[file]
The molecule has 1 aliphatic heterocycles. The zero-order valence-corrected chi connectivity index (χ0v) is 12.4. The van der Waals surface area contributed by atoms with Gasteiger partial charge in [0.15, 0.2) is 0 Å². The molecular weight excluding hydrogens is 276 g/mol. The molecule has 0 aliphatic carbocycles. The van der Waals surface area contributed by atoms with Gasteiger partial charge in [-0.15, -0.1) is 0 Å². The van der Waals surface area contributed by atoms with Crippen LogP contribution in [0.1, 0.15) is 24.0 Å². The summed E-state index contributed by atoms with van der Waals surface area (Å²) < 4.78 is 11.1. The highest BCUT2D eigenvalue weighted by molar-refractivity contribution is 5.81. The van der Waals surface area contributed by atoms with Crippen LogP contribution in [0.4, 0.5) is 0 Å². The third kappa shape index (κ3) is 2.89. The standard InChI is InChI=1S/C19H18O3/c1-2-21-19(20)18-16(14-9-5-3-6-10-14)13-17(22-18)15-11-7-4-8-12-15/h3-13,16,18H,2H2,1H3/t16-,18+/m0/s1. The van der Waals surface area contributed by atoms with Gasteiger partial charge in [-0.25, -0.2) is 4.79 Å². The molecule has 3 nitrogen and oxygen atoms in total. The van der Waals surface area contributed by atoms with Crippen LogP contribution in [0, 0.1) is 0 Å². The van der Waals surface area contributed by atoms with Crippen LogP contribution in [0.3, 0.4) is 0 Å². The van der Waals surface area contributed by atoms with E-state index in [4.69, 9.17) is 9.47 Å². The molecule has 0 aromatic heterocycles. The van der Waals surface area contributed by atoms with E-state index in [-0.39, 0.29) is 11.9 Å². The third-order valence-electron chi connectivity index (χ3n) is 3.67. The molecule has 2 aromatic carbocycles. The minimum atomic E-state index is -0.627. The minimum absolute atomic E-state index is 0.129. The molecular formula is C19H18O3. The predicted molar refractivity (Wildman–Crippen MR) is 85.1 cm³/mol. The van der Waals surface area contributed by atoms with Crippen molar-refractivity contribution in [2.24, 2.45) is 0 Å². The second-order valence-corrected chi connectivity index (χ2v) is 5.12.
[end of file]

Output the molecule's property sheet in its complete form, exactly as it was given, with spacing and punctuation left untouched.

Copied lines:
The molecule has 1 aliphatic heterocycles. The zero-order valence-corrected chi connectivity index (χ0v) is 12.4. The van der Waals surface area contributed by atoms with Gasteiger partial charge in [0.15, 0.2) is 0 Å². The molecular weight excluding hydrogens is 276 g/mol. The molecule has 0 aliphatic carbocycles. The van der Waals surface area contributed by atoms with Gasteiger partial charge in [-0.15, -0.1) is 0 Å². The van der Waals surface area contributed by atoms with Crippen LogP contribution in [0.1, 0.15) is 24.0 Å². The summed E-state index contributed by atoms with van der Waals surface area (Å²) < 4.78 is 11.1. The highest BCUT2D eigenvalue weighted by molar-refractivity contribution is 5.81. The van der Waals surface area contributed by atoms with Crippen LogP contribution in [0.4, 0.5) is 0 Å². The third kappa shape index (κ3) is 2.89. The standard InChI is InChI=1S/C19H18O3/c1-2-21-19(20)18-16(14-9-5-3-6-10-14)13-17(22-18)15-11-7-4-8-12-15/h3-13,16,18H,2H2,1H3/t16-,18+/m0/s1. The van der Waals surface area contributed by atoms with Gasteiger partial charge in [-0.25, -0.2) is 4.79 Å². The molecule has 3 nitrogen and oxygen atoms in total. The van der Waals surface area contributed by atoms with Crippen LogP contribution in [0, 0.1) is 0 Å². The van der Waals surface area contributed by atoms with Crippen LogP contribution in [0.3, 0.4) is 0 Å². The van der Waals surface area contributed by atoms with E-state index in [4.69, 9.17) is 9.47 Å². The molecule has 0 aromatic heterocycles. The van der Waals surface area contributed by atoms with E-state index in [-0.39, 0.29) is 11.9 Å². The third-order valence-electron chi connectivity index (χ3n) is 3.67. The molecule has 2 aromatic carbocycles. The minimum atomic E-state index is -0.627. The minimum absolute atomic E-state index is 0.129. The molecular formula is C19H18O3. The predicted molar refractivity (Wildman–Crippen MR) is 85.1 cm³/mol. The van der Waals surface area contributed by atoms with Crippen molar-refractivity contribution in [2.24, 2.45) is 0 Å². The second-order valence-corrected chi connectivity index (χ2v) is 5.12.